Tampon logic

tamponHere’s something they don’t tell you how to deal with in parenting books – what do you say to your 5-year old son when he goes rummaging through your purse and pulls out a tampon, then holds it up inquisitively and looks at you and asks, “Mommy, what is this for?”

This happened to me the other day. When it did, I literally froze for an instant while I digested the moment. It was like when you fall off a bike and it only takes a few seconds but while it’s happening it feels like slow motion and forever. I thought to myself, “Hmmm, this here is a bit of a doozy. How the heck do you explain to a kindergartener what menstruation is?”

I could have lied, of course. That is a God given right of any parent. It would have been easier. For a few brief seconds, I pondered the possible answers: “Oh, it’s a new kind of extra long chapstick that comes wrapped in paper” or “It’s an early Christmas present that I haven’t opened yet.”

But I didn’t. For one, that would have immediately triggered Kaiden’s curiosity and he would have wanted to open the thing. I decided, instead, that I was up for the challenge of trying to explain periods and tampons and vaginas in the simplest terms possible. Simple enough for a 5-year old boy.

It was a lot harder that I thought.

This is how I started: “Well Kaiden. You see, you know that Mommies grow babies in their tummies, but when there is no baby in there, then they bleed out their putter.” (Yup, that’s what we call it in our family, courtesy of a British nanny growing up. Rhymes with “cooter.”)

Kaiden looked at me like I had been smoking crack. I thought a clarification was in order.

“Well,” I continued, “Mommies bleed because the  blood was meant to feed the baby, but if there’s no baby, then the blood just comes out. So that’s what the tampons are for – we put it up our putter so we don’t bleed everywhere.”

Kaiden then gave me a look that only a boy could give, a mixture of total disgust and “you gotta be crazy.” And then he said, “Wouldn’t it be better just to stick it up your nose?”

Don’t you just love boy logic? So I answered, “Yes, Kaiden, maybe it would be better to stick it up my nose.”

So next time if you see me walking around with a string hanging out of my nostril, don’t freak out. It’s just that time of the month.


13 thoughts on “Tampon logic

  1. Hahaha oh my gosh, that’s awesome. It reminds me of a tampon story I have….an experience with a boyfriend of mine when that pesky string slipped out of my bikini and the dude YANKED IT, thinking it was a loose thread from my SPANDEX swimsuit. EMBARRASSING, yes, but let’s just say that the relationship didn’t last very long.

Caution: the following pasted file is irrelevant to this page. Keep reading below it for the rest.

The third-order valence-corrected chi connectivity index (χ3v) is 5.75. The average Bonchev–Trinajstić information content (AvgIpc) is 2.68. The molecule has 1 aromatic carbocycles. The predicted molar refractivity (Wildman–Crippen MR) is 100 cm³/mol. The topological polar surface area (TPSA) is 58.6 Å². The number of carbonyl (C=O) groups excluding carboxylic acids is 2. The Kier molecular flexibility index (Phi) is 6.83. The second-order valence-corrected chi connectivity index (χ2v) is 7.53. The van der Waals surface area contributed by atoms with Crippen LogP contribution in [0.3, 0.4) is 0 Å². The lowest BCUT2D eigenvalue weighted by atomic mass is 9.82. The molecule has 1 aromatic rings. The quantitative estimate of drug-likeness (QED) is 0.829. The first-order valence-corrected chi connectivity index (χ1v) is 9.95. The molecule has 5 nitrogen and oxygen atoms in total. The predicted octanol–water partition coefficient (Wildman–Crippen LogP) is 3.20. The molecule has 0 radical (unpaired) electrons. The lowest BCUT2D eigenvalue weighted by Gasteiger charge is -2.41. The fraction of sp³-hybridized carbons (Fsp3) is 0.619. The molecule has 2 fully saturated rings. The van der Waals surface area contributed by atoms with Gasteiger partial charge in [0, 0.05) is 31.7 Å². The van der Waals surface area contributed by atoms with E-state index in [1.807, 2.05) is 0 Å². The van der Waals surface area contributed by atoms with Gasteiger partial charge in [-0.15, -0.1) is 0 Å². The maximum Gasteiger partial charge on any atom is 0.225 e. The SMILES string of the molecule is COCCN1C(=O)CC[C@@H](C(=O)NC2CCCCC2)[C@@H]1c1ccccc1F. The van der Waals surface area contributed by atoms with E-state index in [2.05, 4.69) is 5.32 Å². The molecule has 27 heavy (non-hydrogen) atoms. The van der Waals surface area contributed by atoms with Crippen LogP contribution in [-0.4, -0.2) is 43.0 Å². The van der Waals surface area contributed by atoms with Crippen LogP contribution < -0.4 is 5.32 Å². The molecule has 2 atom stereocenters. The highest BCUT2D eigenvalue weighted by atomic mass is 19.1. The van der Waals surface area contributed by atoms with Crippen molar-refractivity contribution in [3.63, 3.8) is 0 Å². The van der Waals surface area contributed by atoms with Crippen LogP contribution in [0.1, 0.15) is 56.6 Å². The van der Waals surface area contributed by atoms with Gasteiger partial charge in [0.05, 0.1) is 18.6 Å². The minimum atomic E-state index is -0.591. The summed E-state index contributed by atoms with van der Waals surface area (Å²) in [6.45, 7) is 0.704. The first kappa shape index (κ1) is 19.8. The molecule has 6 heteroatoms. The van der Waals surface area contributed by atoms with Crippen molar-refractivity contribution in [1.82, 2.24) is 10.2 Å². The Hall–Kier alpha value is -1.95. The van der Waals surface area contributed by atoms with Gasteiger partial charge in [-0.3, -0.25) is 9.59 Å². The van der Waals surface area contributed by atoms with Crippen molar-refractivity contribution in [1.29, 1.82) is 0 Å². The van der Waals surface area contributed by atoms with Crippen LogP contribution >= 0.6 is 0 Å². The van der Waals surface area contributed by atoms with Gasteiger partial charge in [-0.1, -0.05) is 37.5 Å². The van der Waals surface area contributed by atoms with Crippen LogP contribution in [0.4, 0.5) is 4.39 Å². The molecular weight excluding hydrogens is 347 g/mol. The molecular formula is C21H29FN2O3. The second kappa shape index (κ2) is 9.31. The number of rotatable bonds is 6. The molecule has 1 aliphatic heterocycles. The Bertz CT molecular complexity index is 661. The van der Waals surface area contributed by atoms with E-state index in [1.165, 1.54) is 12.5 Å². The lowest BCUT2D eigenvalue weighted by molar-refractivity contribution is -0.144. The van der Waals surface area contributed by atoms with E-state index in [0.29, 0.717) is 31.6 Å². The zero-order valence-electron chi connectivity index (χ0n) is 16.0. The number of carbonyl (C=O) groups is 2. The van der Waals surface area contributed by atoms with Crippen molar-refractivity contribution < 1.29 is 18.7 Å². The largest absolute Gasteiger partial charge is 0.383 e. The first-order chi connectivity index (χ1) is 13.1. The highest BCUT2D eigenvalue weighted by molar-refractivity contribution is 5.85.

I loved looking at photos of your kids this weekend!

  2. Classic! Explaining those sorts of things is so difficult sometimes, isn’t it? I exposed my oldest son to sex talk from a very young age and I think by now, he’s 14, he’s more of an expert than most kids. But he probably still doesn’t know much about tampons, I never thought to explain that!

  3. Oh my is that classic!!! I am rolling reading that. And thanks for the lesson on what periods are all about. I had no idea what the bleeding really meant.

    And wow, that Barbetti has quite the tampon story. Yikes!!!

    • Not sure if that’s the best explanaition of what the bleeding really is, but it’s the best one I could come up with for a 5 year old.
      As for Barbetti, if you read my previous post about “What I learned from 16 strangers,” go to the story about the strip club. That’s her story. Hillarious.

  4. I, too, am laughing my ass off right now reading this!!! That’s classic!!!! I do love the quick response on your part as to why women bleed–so funny!! Great post!!! It gives me great ideas in case I ever get asked that, which I am sure I will!

  5. Haha! I’m learning lately just how simply their little minds work. I was talking to a girlfriend about my husband’s kidney stone when her little girl overheard and questioned me. “What passed? What did he pass?” I looked quizzically at my friend (a nurse) who just said to her daughter, “a little stone. It’s like a little tiny rock inside of his body.” I had no idea how she was going to respond to that, when she says, “oh. I have one of those. See? right here in my finger. I had a little bump right there, but oh hey look! Now it’s gone.” End of story. Moving on. I guess the best way to explain these things is the quickest and most direct because their brains always take off in another direction anyway.

  6. Thanks again for making me feel queasy so early in the morning.

    Last time it was your post about stinky socks. I was eating a salad with pungent blue cheese…

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